continue, two opposite parties, who though devotedly attached to the doctrines of the church, have sought for a new revision of the Liturgy; the one, as was the case at the beginning of the last century", desiring that the prayers of consecration and oblation should be restored, and the words “militant here in earth” should be expunged; the other complaining that the rights of conscience and of Christian liberty were invaded, and the means of religious usefulness curtailed. Happy is it for the church that there has always been between these opposite parties a much larger body of worshippers, who have used their Book of Common Prayer with undisturbed devotion, offering thanks to God continually for his unspeakable gift. It only remains that I should describe the plan which has been adopted in this comparison of the two Liturgies. Where they differ from each other they are printed in parallel columns, the older Liturgy being always placed to the left of the reader. Where they agree, the portions, so common to them both, are printed across the whole of the page, the Liturgy of 1549 being taken as the text, and any small variations in the copy of 1552 being noticed below. The exact order in which the several portions of the two Books occur, will be seen in their respective tables of contents, and it will be found that it is not the same in both. In this edition it has been
for it in the second Liturgy; and the addition of certain prayers and thanksgivings, including the prayers for the parliament and for all conditions of men, and the general thanksgiving. The former change was made in the reign of Elizabeth, the latter in that of Charles the Second. b See “The Christian Priesthood asserted,” by Hickes; “The Unbloody Sacrifice,” by Johnson; and tracts entitled, “Reasons for restoring some Prayers and Directions,” &c.
necessary to disturb that order in several instances, for the purpose of placing the corresponding portions side by side. The order of the first Liturgy being observed throughout, the two portions entitled, “Of ceremonies, why some be abolished and some retained,” and “The Litany,” the position of which had been altered in the second Liturgy, are here placed in both cases, for the sake of direct collation, in the order in which they occurred originally.
The Book of 1549 is printed after a copy bequeathed to the university by Mr. Douce, and preserved in the Bodleian Library. That the edition of May was the first, may be asserted in the words of the following note, written by Mr. Douce in the margin of his copy of Ames. “Out of the seven editions printed in 1549 this appears to be the first, and in all respects the editio princeps of the Common Prayer; notwithstanding any objection that may be taken to the date by “those who do not understand it.”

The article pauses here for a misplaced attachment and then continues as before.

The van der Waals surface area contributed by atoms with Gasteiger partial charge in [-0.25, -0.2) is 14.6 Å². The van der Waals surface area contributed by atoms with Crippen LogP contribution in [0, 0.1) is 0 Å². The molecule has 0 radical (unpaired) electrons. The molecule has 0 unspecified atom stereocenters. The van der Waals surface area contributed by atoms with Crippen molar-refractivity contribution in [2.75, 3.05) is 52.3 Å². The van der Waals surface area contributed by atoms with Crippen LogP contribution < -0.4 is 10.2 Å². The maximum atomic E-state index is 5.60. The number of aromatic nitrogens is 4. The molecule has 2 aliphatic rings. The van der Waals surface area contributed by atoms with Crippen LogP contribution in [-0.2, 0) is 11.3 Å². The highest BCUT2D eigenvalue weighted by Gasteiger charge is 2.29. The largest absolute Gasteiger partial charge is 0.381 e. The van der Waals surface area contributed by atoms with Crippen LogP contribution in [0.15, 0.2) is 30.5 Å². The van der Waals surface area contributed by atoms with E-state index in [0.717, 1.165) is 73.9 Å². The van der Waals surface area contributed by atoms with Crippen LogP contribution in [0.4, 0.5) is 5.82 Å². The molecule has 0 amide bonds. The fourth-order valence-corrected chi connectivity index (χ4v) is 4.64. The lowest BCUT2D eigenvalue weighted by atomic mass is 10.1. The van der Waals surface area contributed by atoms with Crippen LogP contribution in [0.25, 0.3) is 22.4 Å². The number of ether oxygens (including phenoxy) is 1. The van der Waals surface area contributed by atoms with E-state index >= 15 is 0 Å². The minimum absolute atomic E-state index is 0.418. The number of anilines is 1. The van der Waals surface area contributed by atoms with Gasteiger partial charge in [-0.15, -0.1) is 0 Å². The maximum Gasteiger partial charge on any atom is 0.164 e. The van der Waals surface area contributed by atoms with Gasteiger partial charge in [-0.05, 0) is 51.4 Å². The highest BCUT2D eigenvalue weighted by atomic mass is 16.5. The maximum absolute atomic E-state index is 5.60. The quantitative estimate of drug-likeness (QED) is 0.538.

• Mr. D. is here referring to the edition bearing date “the seventh day of March, 1549,” and to the edition of Grafton, “Mense Martii, 1549;” which date was probably according to the ecclesiastical style of those times, and is now properly described as the year 1550. This at least may be asserted, that between the time when the act of parliament was passed and the beginning of March, there was not a sufficient interval for the printing of so large a volume. It must, however, be admitted, that if Whitchurch followed the ecclesiastical style in this instance, it was not followed uniformly in all like cases; for the Order of the communion which was printed by Grafton in the second year of Edward's reign, and on the 8th of March, 1548, according to the new style, bears that date, and not the date 1547, in the copy belonging to Dr. Routh; although the copy which Ames consulted, is described by him as dated 1547. Of Grafton's Common Prayer, “Mense Martii,” Dr. Dibdin says. (Typ. Ant. vol. III. p. 454.) “There are varieties in the text, as well as in the colophon. Indeed it is rarely that three copies are found alike.” [See note A.]
The "Book of 1552 is also printed after a copy preserved in the same library.
The order of the communion is printed after a copy of the original in the possession of the rev. Dr. Routh This book is exceedingly rare: there is no copy of it either in the British Museum or the Bodleian. It has, however, been several times reprinted, and may be found in bishop Sparrow's Collection, in L’Estrange's Alliance of Divine Offices, and in Wilkins' Concilia.
d There are four copies of this book in the Bodleian, two by Whit. church, and two by Grafton, all of the year 1552, and of different impressions. Of the two copies by Whitchurch, corresponding exactly in title and colophon, even to very minute particulars, the one which has been followed in this reprint, omits the act for the “uniformitie of common prayer,” inserted in all the others immediately after the calendar. It has, however, the 100th Psalm, or Jubilate, in the morning service, and the 98th and 67th Psalms in the evening service, printed at full length; whereas in the other copy by Whitchurch they are only noticed by way of reference in the rubric. It has no list of errors, or account of prices; whereas in the other copy is a list of “faultes escaped,” thirteen in number (seven of which are printed correctly in the copy used for this reprint), together with the following notice: “The prices of this booke. This boke is to be sold by the imprinter in queres for 2 shillinges and 6 pence, and not aboue. Bound in parchment or forel, for 3 shillinges 4 pence, and not aboue. And bound in leather, in paper bordes, or claspes, for 4 shillinges, and not aboue. And at the nexte impression, the imprinter leauing out the fourme of makynge and consecratynge of ArcheBisshops, Bisshops, Priestes, and Deacons, shal sell the sayd boke in queres, for 2 shillinges, and not aboue. And bound in forell, for 2 shillinges 8 pence, and not aboue. And bounde in leather, in paste boordes, or claspes, for 3 shillinges 4 pence, and not aboue.”
The two copies by Grafton both bear date “Mense Augusti, anno Domini 1552,” although it is evident, from differences frequently occurring, and from a list of thirty “faultes escaped” in the one, many of which errors do not exist in the other, that they are of different impressions. They are both foliated, and contain the same notice of prices which has been printed above. [See note B.]